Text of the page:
Learn about the 2030 Systemic Cocoa Chain Project, one of the top priority initiatives for Vale’s 2030 Forest Goal 

March 26, which is National Cocoa Day in Brazil, coincided with a challenging moment in the global market for this commodity. Prices reached an all-time high, having tripled in just one year. In New York, on the same day, cocoa surpassed the US$10,000 per ton mark for the first time. According to experts, this happened after intense heat and rains devastated crops in West Africa, the world’s main producer. 

In the context of the climate crisis, the market’s tendency to look for sustainable, traceable and high-quality products is growing ever stronger. These are Fundo Vale’s objectives in supporting the strengthening of the cocoa chain, besides contributing to Vale’s 2030 Forest Goal, which aims to voluntarily restore 100,000 hectares of habitat and protect 400,000 hectares. 

“To support the sector’s sustainable growth, Fundo Vale is promoting and investing in agroforestry impact businesses whose main product is cocoa, and it is also helping strengthen the cocoa production chain through partnerships, training, the creation of knowledge products, scientific research, technical assistance and rural extension activities. The idea is to promote sustainability and decent work in the cocoa chain. These are fundamental actions as we seek to leverage positive social and environmental impacts in alignment with our 2030 Theory of Change,” explains Bia Marchiori, who is responsible for the technical, knowledge and social and environmental safeguards elements of Vale’s 2030 Forest Goal. 

The 2030 Systemic Cocoa Chain Project was designed in collaboration with CocoaAction Brasil and its partners, which established a set of guidelines with the aim of improving living and working conditions in the cocoa production chain. As well as working with CocoaAction Brasil, the project is supported by the Institute for Forest and Agricultural Management and Certification (Imaflora), the sustainable development branch of the Vale Institute of Technology, which is conducting research into the chain, and other organizations.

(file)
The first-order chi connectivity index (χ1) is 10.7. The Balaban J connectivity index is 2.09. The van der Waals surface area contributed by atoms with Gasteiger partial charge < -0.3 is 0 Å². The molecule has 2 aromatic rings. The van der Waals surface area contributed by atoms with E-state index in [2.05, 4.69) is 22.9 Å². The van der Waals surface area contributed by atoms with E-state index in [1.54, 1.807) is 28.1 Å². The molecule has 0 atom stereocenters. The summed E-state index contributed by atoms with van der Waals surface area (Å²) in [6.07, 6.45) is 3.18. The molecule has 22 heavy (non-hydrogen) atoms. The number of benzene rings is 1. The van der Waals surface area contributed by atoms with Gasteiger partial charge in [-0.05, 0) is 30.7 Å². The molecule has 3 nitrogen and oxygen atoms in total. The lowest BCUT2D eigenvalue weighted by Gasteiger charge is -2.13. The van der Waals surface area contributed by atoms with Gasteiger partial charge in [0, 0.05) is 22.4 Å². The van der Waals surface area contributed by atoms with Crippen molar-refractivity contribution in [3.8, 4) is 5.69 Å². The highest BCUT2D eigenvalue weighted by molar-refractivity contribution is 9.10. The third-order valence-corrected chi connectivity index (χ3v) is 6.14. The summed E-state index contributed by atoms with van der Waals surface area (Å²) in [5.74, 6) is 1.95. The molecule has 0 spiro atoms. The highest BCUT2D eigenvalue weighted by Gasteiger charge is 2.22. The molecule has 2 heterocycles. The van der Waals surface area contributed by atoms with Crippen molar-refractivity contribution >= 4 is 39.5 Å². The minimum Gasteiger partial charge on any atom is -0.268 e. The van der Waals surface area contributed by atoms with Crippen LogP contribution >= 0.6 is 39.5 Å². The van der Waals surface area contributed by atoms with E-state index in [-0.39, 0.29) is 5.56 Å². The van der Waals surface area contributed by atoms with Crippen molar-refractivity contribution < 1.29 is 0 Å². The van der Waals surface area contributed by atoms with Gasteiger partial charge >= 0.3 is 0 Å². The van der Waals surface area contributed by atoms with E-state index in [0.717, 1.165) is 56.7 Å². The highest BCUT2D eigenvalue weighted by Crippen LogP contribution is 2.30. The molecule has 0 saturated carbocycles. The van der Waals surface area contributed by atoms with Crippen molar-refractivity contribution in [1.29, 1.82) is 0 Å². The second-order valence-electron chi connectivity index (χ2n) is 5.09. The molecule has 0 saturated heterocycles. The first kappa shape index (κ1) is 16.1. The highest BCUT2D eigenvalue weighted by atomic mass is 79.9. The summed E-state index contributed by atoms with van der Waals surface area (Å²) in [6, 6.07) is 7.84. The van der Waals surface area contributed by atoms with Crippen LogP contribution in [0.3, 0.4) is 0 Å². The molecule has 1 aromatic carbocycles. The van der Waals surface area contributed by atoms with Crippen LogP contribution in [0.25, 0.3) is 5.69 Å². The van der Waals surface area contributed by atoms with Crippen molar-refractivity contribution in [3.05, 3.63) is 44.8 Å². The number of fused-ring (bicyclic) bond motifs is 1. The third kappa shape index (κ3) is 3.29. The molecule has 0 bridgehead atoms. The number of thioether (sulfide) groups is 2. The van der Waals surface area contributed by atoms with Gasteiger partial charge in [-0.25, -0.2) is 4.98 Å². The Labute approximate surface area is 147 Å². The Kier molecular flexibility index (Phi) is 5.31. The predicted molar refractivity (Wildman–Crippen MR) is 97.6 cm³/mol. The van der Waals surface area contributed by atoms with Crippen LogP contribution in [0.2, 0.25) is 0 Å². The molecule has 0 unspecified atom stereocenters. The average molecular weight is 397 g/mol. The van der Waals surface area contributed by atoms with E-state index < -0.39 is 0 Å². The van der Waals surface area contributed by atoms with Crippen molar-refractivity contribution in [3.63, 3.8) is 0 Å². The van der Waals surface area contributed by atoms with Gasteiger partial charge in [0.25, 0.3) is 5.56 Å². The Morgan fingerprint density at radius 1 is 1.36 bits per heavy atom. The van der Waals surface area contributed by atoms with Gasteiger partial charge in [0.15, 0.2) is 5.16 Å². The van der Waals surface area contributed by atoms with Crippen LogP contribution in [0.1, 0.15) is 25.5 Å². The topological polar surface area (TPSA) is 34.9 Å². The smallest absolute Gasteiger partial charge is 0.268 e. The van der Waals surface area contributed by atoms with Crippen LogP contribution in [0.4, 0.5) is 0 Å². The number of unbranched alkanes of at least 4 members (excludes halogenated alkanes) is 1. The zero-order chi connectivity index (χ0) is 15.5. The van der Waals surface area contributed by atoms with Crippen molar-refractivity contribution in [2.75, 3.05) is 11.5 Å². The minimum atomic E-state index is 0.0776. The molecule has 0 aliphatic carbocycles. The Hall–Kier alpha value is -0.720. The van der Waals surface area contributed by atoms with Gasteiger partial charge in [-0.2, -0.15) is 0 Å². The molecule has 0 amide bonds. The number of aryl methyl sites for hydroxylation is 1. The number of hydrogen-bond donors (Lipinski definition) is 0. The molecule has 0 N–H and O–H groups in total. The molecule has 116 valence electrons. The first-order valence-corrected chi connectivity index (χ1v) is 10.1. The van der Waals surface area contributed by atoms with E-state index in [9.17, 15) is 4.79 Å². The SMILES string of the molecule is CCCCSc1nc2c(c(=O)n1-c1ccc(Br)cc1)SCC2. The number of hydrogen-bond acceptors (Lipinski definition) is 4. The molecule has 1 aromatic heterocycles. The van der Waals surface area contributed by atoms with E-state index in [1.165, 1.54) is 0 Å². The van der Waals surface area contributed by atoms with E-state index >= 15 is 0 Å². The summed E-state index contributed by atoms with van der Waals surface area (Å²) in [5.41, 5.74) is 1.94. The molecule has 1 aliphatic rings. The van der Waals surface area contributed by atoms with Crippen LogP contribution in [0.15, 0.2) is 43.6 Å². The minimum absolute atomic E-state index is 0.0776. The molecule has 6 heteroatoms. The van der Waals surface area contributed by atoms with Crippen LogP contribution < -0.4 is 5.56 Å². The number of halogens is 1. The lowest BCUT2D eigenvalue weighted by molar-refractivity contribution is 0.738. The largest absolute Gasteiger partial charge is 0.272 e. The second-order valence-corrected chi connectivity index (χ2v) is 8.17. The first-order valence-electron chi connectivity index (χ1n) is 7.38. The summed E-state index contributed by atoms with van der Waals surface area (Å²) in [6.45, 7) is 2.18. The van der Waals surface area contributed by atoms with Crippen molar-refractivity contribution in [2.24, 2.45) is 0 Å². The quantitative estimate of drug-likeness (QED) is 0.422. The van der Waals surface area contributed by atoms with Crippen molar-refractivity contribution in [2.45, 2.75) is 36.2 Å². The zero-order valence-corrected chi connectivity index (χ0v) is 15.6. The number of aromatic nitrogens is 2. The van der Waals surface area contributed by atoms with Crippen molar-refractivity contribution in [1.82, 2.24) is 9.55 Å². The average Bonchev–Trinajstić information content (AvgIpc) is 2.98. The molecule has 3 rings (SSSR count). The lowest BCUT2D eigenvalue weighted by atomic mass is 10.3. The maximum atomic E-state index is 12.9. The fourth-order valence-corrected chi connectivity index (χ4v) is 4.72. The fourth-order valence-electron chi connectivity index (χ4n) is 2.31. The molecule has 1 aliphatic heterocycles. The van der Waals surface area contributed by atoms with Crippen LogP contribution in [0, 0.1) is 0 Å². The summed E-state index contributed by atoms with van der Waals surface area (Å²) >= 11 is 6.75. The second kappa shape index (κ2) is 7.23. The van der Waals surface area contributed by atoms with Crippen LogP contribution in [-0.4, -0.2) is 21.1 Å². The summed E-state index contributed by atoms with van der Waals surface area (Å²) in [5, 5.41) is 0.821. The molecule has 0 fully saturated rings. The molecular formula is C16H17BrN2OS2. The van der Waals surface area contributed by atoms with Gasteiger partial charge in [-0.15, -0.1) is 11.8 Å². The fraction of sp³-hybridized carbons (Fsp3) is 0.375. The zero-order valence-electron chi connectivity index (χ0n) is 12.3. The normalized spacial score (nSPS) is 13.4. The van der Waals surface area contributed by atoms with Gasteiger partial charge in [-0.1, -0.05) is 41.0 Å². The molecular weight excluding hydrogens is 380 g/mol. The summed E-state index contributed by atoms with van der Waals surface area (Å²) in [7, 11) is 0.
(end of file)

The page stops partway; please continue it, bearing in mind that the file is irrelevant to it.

Fundo Vale’s measures to promote the cocoa production chain ecosystem and its investment in businesses with a positive social and environmental impact may help Belterra, an impact startup, to become one of the largest producers of this commodity in Brazil, while aiding the restoration of areas in the Amazon Rainforest, Atlantic Forest and Cerrado Savanna biomes. 

Since the start of the partnership, the startup has recovered almost 3,000 hectares of habitat by implementing agroforestry and silvopastoral systems. The company’s goal is to produce cocoa on 40,000 hectares of restored land by 2030, which could give it market leadership. To this end, it is setting up the biggest cocoa and native forest species nursery in Brazil, with the capacity to produce 10 million seedlings. 

Belterra is an example of Fundo Vale’s strategy of catalyzing investments in impact businesses in a sustainable value chain. The initiative seeks to accelerate the development and growth of startups focused on the bioeconomy, which value partnerships with local farmers. As well as growing crops while restoring habitat, the company supports awareness-raising initiatives aimed at ensuring decent working conditions and it invests in research, innovation and knowledge sharing regarding agroforestry system-based production models.